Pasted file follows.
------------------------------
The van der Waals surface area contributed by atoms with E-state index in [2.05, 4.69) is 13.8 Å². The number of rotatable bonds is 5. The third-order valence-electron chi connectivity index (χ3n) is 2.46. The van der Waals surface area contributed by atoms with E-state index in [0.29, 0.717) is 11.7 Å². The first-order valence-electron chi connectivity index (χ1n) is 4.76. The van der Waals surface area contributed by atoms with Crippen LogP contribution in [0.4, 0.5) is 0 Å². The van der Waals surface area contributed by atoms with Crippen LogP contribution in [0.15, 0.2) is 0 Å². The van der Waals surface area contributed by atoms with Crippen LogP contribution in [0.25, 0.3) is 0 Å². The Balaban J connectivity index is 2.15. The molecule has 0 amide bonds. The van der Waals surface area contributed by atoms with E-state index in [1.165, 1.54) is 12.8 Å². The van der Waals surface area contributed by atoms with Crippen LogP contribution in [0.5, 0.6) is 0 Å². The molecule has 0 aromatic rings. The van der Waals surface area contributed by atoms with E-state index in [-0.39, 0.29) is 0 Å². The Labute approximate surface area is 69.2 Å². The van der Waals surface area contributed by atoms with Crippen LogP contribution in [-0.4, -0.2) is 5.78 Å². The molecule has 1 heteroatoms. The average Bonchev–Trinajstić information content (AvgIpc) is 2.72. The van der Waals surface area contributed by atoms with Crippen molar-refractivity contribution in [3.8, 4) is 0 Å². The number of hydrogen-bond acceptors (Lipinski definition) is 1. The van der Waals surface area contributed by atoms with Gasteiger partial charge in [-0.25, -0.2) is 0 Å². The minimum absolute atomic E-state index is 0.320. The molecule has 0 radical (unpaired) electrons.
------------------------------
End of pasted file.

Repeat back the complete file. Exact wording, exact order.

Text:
The van der Waals surface area contributed by atoms with E-state index in [2.05, 4.69) is 13.8 Å². The number of rotatable bonds is 5. The third-order valence-electron chi connectivity index (χ3n) is 2.46. The van der Waals surface area contributed by atoms with E-state index in [0.29, 0.717) is 11.7 Å². The first-order valence-electron chi connectivity index (χ1n) is 4.76. The van der Waals surface area contributed by atoms with Crippen LogP contribution in [0.4, 0.5) is 0 Å². The van der Waals surface area contributed by atoms with Crippen LogP contribution in [0.15, 0.2) is 0 Å². The van der Waals surface area contributed by atoms with Crippen LogP contribution in [0.25, 0.3) is 0 Å². The Balaban J connectivity index is 2.15. The molecule has 0 amide bonds. The van der Waals surface area contributed by atoms with E-state index in [1.165, 1.54) is 12.8 Å². The van der Waals surface area contributed by atoms with Crippen LogP contribution in [0.5, 0.6) is 0 Å². The molecule has 0 aromatic rings. The van der Waals surface area contributed by atoms with E-state index in [-0.39, 0.29) is 0 Å². The Labute approximate surface area is 69.2 Å². The van der Waals surface area contributed by atoms with Crippen LogP contribution in [-0.4, -0.2) is 5.78 Å². The molecule has 1 heteroatoms. The average Bonchev–Trinajstić information content (AvgIpc) is 2.72. The van der Waals surface area contributed by atoms with Crippen molar-refractivity contribution in [3.8, 4) is 0 Å². The number of hydrogen-bond acceptors (Lipinski definition) is 1. The van der Waals surface area contributed by atoms with Gasteiger partial charge in [-0.25, -0.2) is 0 Å². The minimum absolute atomic E-state index is 0.320. The molecule has 0 radical (unpaired) electrons.